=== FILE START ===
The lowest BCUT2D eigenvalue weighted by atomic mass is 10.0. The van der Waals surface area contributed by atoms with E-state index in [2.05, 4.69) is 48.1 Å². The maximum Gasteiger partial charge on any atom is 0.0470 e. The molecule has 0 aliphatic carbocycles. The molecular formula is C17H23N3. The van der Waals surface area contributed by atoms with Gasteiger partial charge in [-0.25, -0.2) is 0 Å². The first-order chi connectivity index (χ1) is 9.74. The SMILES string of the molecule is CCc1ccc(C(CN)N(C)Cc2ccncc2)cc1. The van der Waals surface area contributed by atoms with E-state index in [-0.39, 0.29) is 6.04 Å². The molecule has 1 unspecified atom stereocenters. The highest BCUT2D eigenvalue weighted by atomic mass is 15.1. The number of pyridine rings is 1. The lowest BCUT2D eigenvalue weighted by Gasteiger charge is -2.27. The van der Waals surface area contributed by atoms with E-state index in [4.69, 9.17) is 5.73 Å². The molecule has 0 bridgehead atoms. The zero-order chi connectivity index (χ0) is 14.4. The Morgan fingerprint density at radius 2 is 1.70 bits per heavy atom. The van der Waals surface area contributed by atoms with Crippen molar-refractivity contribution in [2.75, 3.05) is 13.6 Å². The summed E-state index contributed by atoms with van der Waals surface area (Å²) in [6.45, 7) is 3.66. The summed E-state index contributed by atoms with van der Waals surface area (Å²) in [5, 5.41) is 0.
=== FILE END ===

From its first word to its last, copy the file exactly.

The lowest BCUT2D eigenvalue weighted by atomic mass is 10.0. The van der Waals surface area contributed by atoms with E-state index in [2.05, 4.69) is 48.1 Å². The maximum Gasteiger partial charge on any atom is 0.0470 e. The molecule has 0 aliphatic carbocycles. The molecular formula is C17H23N3. The van der Waals surface area contributed by atoms with Gasteiger partial charge in [-0.25, -0.2) is 0 Å². The first-order chi connectivity index (χ1) is 9.74. The SMILES string of the molecule is CCc1ccc(C(CN)N(C)Cc2ccncc2)cc1. The van der Waals surface area contributed by atoms with E-state index in [-0.39, 0.29) is 6.04 Å². The molecule has 1 unspecified atom stereocenters. The highest BCUT2D eigenvalue weighted by atomic mass is 15.1. The number of pyridine rings is 1. The lowest BCUT2D eigenvalue weighted by Gasteiger charge is -2.27. The van der Waals surface area contributed by atoms with E-state index in [4.69, 9.17) is 5.73 Å². The molecule has 0 bridgehead atoms. The zero-order chi connectivity index (χ0) is 14.4. The Morgan fingerprint density at radius 2 is 1.70 bits per heavy atom. The van der Waals surface area contributed by atoms with Crippen molar-refractivity contribution in [2.75, 3.05) is 13.6 Å². The summed E-state index contributed by atoms with van der Waals surface area (Å²) in [6.45, 7) is 3.66. The summed E-state index contributed by atoms with van der Waals surface area (Å²) in [5, 5.41) is 0.